If you’ve read any of my posts, you already know cortisol is a major hormone related to stress and headaches.  DHEA is your ‘other’ stress hormone.  DHEA is responsible for controlling your blood sugar, your mood and your immunity; And for chronic headache sufferers and migraineurs, DHEA has everything to do with our high stress, painful lives.

The Importance of DHEA

The adrenal glands are your “shock absorbers” and are located at the top of each kidney.  They are part of the endocrine system and regulate stress, metabolism, and a variety of other functions. However, chronic stress can take its toll on the adrenal glands and cause many problems, including hormonal deficiencies.

The adrenal glands consist of two main parts, the inner portion (which is the adrenal medulla), and the outer portion (which is the adrenal cortex).  The cortex is responsible for the production of stress hormones such as cortisol and adrenaline.  It also produces dehydroepiandrosterone, or simply DHEA.

What Makes DHEA Important for A Migraineur?

DHEA is responsible for boosting our energy levels, increasing our libido, improving our immune system, reducing brain fog, increasing our mental acuity, giving us a general feeling of well-being, and assisting us with resistance to stress.  When the adrenal cortex is healthy, it produces plenty; however, our production of DHEA begins to steadily decline after the age of 30, leading to a natural deficiency even in healthy adults.

Chronic stress (including the physical stress of migraine pain) causes the adrenal glands to produce excess levels of cortisol and DHEA, both of which are stress hormones.  Eventually, the adrenal glands wear down and are no longer able to keep up with the demand.  Exhaustion of the adrenal glands then ensues, with the cortisol-to-DHEA ratio way out of proportion.

How is DHEA Produced?

You may have heard a great deal about how cholesterol is bad for you; however, I am here to tell you that that is an over-generalization.  Cholesterol, contrary to popular belief, is necessary for good health and DHEA production.  It also produces cortisol and vitamin D.  The body needs cholesterol to be healthy.  Believe it or not, low cholesterol is far more dangerous than high cholesterol causing symptoms like depression, memory impairment, excessive anger, schizophrenia, and adrenal exhaustion.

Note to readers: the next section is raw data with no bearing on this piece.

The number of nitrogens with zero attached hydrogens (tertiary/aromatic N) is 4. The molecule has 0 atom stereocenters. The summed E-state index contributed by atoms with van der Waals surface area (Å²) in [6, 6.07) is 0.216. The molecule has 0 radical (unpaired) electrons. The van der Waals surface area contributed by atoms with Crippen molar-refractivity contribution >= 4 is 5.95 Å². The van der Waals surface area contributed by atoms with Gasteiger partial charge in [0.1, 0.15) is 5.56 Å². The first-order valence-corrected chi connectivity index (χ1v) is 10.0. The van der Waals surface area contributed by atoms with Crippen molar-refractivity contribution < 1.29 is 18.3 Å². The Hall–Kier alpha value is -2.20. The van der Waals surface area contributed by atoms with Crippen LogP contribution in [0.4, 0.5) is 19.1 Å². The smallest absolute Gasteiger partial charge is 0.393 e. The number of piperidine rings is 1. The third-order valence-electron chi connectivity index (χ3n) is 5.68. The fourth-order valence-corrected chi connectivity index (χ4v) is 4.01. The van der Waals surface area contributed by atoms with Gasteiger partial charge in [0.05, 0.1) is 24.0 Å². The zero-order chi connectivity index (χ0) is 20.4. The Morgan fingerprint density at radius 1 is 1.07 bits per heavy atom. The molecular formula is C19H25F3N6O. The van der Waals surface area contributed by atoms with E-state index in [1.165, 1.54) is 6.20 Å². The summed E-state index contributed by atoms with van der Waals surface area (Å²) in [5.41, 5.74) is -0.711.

Cholesterol is converted to pregnenolone, which then acts as a reservoir and converts into DHEA or progesterone, when needed.  That ability to convert from pregnenolone to DHEA decreases over time, leading to a deficiency.  DHEA also converts into estrogen and testosterone, so a deficiency results in a decrease of those hormones as well, which would accelerate the aging process, among other concerns.  Stress depletes your DHEA and the results can be simply disastrous to the body.

Symptoms of DHEA Deficiency

Adrenal Fatigue and DHEADHEA is perhaps the most abundant steroid hormone in the body, so its decrease in level can be detrimental to overall well-being.  Signs and symptoms of a deficiency include:

  • Decreased libido
  • Depression
  • Memory problems
  • Excess fatigue
  • Dry skin, hair, and eyes
  • Irritability
  • Loss of muscle mass
  • Sensitivity to sound
  • Anxiety
  • Insomnia
  • Joint pain
  • Loss of pubic hair
  • Erectile dysfunction
  • Brain fog

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Bringing it All Together

DHEA deficiency can cause a multitude of problems, as noted above.  This deficiency can occur naturally over time, but it is accelerated by poor diet, disease, and chronic stress.  Adrenal exhaustion occurs when there is chronic stress on the body and/or mind because after a while, the glands can no longer keep up with the high demand for cortisol, DHEA, and other stress hormones. It increases cellular energy and restores adrenal function by increasing cortisol levels; therefore, given what DHEA does, supplementation and improved diet has the potential to improve the symptoms of any number of chronic conditions.

I have found that most of my patients who suffer with longstanding headaches, migraines and other chronic diseases have dramatically low DHEA levels.  If you would like more information about DHEA supplementation, you should ask your doctor for more information about supplementation.  Generally, taking the recommended dose of a good over-the-counter supplement would do the trick, and by “good,” I mean natural and not stuffed with fillers and other chemicals.